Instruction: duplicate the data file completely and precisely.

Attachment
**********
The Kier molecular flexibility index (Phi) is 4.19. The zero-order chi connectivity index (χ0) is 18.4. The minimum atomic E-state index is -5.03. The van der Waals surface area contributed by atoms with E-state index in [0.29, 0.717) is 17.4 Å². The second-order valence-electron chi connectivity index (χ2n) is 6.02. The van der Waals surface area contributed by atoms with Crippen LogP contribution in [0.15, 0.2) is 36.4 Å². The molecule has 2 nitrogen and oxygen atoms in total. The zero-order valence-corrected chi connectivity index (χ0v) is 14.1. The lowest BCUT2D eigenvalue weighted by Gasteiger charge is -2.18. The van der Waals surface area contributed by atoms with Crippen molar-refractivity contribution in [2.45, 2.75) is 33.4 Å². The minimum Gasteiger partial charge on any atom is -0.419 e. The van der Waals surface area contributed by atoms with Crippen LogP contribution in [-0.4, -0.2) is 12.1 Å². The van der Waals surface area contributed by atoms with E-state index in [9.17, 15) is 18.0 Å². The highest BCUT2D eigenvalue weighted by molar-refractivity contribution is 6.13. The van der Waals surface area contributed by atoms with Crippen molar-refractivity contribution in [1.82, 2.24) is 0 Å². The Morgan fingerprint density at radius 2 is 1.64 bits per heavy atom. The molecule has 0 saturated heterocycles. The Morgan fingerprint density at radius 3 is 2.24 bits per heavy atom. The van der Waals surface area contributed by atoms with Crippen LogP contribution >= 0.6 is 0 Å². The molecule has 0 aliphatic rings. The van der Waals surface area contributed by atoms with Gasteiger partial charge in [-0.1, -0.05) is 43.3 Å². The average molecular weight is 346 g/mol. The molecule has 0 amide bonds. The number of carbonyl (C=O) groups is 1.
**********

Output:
The Kier molecular flexibility index (Phi) is 4.19. The zero-order chi connectivity index (χ0) is 18.4. The minimum atomic E-state index is -5.03. The van der Waals surface area contributed by atoms with E-state index in [0.29, 0.717) is 17.4 Å². The second-order valence-electron chi connectivity index (χ2n) is 6.02. The van der Waals surface area contributed by atoms with Crippen LogP contribution in [0.15, 0.2) is 36.4 Å². The molecule has 2 nitrogen and oxygen atoms in total. The zero-order valence-corrected chi connectivity index (χ0v) is 14.1. The lowest BCUT2D eigenvalue weighted by Gasteiger charge is -2.18. The van der Waals surface area contributed by atoms with Crippen molar-refractivity contribution in [2.45, 2.75) is 33.4 Å². The minimum Gasteiger partial charge on any atom is -0.419 e. The van der Waals surface area contributed by atoms with Crippen LogP contribution in [-0.4, -0.2) is 12.1 Å². The van der Waals surface area contributed by atoms with E-state index in [9.17, 15) is 18.0 Å². The highest BCUT2D eigenvalue weighted by molar-refractivity contribution is 6.13. The van der Waals surface area contributed by atoms with Crippen molar-refractivity contribution in [1.82, 2.24) is 0 Å². The Morgan fingerprint density at radius 2 is 1.64 bits per heavy atom. The molecule has 0 saturated heterocycles. The Morgan fingerprint density at radius 3 is 2.24 bits per heavy atom. The van der Waals surface area contributed by atoms with Crippen LogP contribution >= 0.6 is 0 Å². The molecule has 0 aliphatic rings. The van der Waals surface area contributed by atoms with Gasteiger partial charge in [-0.1, -0.05) is 43.3 Å². The average molecular weight is 346 g/mol. The molecule has 0 amide bonds. The number of carbonyl (C=O) groups is 1.